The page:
That’s from before Digne was sent off and Sigurdsson slotted into a left-side role. This isn’t the space that you want to see the Icelander occupy — especially when the prospect of him benefiting from Cenk’s superior hold-up play in the central channel is so tantalizing.

Speaking of the Digne red card and Tosun’s hold-up play, Silva’s decision to remove Tosun and move Richarlison up top while bringing in Jonjoe Kenny was utterly insane.

Kenny obviously needed to come in, with the Toffees needing to fill out the backline following the Frenchman’s dismissal. But knowing that 25 minutes of pressure was ahead for Everton, the obvious choice to play striker for the remainder of the match should have been the man who could help his team keep the ball and relieve that pressure.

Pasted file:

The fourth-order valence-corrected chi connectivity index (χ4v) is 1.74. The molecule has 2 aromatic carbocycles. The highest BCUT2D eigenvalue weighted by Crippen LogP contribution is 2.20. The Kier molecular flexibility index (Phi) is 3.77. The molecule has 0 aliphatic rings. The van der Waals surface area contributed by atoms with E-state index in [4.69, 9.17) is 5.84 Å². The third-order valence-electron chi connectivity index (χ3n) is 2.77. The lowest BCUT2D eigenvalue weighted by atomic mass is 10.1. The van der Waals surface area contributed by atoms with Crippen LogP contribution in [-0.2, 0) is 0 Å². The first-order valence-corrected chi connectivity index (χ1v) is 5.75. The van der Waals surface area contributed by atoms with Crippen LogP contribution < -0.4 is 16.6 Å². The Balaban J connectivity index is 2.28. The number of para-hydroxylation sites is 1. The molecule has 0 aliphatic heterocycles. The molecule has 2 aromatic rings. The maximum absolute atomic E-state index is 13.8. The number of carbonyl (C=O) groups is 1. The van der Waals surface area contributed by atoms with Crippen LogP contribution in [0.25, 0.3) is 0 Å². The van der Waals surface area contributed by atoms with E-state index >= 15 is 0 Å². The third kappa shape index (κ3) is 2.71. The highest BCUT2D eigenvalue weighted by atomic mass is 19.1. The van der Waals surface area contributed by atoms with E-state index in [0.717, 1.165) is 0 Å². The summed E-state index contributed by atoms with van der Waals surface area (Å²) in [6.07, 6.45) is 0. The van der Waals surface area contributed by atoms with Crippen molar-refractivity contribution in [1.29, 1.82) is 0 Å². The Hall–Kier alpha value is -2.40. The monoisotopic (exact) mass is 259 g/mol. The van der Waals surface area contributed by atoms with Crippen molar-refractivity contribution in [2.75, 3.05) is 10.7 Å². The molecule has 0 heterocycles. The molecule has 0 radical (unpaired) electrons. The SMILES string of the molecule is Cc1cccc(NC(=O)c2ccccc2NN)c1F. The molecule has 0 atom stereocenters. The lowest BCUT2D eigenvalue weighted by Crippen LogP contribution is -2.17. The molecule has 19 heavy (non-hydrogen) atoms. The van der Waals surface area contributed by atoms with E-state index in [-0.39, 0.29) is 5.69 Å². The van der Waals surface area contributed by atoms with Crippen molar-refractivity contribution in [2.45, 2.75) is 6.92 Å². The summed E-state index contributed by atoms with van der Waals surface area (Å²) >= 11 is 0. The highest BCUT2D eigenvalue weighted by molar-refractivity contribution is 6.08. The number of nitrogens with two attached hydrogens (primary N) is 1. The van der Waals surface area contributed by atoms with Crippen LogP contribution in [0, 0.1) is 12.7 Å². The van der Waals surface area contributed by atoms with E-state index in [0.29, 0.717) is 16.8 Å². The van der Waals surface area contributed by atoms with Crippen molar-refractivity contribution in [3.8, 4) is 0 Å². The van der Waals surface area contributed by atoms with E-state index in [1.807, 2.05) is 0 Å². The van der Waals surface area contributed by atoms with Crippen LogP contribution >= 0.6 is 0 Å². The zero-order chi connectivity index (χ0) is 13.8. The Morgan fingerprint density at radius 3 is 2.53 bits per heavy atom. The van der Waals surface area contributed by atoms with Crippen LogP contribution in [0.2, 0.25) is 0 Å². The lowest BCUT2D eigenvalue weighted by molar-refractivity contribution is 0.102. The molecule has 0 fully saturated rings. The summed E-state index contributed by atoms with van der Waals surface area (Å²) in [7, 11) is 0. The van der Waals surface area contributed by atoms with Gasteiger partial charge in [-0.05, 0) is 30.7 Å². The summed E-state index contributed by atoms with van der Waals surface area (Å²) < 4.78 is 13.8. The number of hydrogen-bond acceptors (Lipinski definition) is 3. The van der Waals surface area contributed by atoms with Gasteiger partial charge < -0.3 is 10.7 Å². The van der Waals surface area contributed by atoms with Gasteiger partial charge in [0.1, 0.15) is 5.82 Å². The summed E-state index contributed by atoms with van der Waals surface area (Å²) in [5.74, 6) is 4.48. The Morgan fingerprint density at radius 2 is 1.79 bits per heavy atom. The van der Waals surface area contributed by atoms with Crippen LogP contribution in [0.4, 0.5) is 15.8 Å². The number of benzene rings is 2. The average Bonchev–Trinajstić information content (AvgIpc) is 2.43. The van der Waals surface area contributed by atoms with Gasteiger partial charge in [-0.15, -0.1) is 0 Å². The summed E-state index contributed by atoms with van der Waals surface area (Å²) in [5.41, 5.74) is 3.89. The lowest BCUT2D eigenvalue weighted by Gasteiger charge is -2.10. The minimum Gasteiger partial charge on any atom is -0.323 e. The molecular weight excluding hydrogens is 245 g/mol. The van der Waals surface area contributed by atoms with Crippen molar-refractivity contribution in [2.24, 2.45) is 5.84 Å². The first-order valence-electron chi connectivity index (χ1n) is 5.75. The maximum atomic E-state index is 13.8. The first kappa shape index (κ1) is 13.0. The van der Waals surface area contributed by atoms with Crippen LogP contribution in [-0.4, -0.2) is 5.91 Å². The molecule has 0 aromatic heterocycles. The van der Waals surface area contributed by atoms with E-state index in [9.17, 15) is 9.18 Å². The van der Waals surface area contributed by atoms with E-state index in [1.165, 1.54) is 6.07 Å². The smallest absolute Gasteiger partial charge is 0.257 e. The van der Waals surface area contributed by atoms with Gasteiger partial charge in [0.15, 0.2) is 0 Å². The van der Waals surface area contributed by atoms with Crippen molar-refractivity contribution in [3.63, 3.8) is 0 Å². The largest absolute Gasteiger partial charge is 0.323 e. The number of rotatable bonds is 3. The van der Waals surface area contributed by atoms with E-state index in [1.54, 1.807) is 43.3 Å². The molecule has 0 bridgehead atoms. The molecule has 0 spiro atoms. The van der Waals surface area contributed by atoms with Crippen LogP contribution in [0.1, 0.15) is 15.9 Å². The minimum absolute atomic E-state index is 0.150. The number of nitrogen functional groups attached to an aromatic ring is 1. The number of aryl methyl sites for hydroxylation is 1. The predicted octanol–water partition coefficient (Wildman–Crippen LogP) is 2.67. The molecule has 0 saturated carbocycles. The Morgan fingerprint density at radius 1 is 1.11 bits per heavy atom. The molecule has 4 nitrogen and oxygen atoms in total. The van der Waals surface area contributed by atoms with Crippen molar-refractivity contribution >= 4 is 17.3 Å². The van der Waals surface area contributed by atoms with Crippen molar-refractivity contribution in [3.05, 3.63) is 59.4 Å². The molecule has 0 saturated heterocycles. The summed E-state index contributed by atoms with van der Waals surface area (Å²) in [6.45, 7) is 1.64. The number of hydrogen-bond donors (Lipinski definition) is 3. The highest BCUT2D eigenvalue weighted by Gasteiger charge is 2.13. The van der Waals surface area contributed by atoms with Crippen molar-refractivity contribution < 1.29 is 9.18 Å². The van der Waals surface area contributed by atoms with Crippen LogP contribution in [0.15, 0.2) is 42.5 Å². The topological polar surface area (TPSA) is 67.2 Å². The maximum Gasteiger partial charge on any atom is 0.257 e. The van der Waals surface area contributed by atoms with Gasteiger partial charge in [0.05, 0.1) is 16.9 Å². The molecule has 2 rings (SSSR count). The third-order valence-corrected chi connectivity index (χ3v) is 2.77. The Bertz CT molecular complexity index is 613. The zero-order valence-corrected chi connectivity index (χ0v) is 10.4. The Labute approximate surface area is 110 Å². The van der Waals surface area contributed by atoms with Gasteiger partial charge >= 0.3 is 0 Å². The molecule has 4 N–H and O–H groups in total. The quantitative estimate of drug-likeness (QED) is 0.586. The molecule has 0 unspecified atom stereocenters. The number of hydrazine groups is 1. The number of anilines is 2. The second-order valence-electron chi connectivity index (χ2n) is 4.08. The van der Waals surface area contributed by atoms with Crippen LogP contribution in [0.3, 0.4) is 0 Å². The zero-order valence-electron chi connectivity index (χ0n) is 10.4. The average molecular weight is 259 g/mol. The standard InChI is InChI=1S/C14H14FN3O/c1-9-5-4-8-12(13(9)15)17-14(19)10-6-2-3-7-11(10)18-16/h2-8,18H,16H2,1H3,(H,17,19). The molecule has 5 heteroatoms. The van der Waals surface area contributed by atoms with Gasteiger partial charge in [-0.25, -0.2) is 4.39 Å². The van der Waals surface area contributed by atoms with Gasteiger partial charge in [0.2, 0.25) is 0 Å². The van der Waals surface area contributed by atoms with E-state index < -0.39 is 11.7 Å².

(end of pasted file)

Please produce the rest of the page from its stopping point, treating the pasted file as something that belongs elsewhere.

Instead, we were forced to sit through 20 minutes of Richarlison’s aimless wandering and chasing of the ball at striker, as the Toffees faced wave after wave of pressure. It didn’t end up costing Everton the three points, but it very easily could have.

In all, Richarlison remains an integral part of Everton going forward — warts and all. But he’s not a player you can work 60% of your possession through, and he’s not a striker who can facilitate the attack through hold-up play in any significant way.

Marco Silva’s bias toward the Brazilian attacker doesn’t serve himself, Richarlison, or the club well — and he needs to take a long look in the mirror and assess some of even his most basic decisions.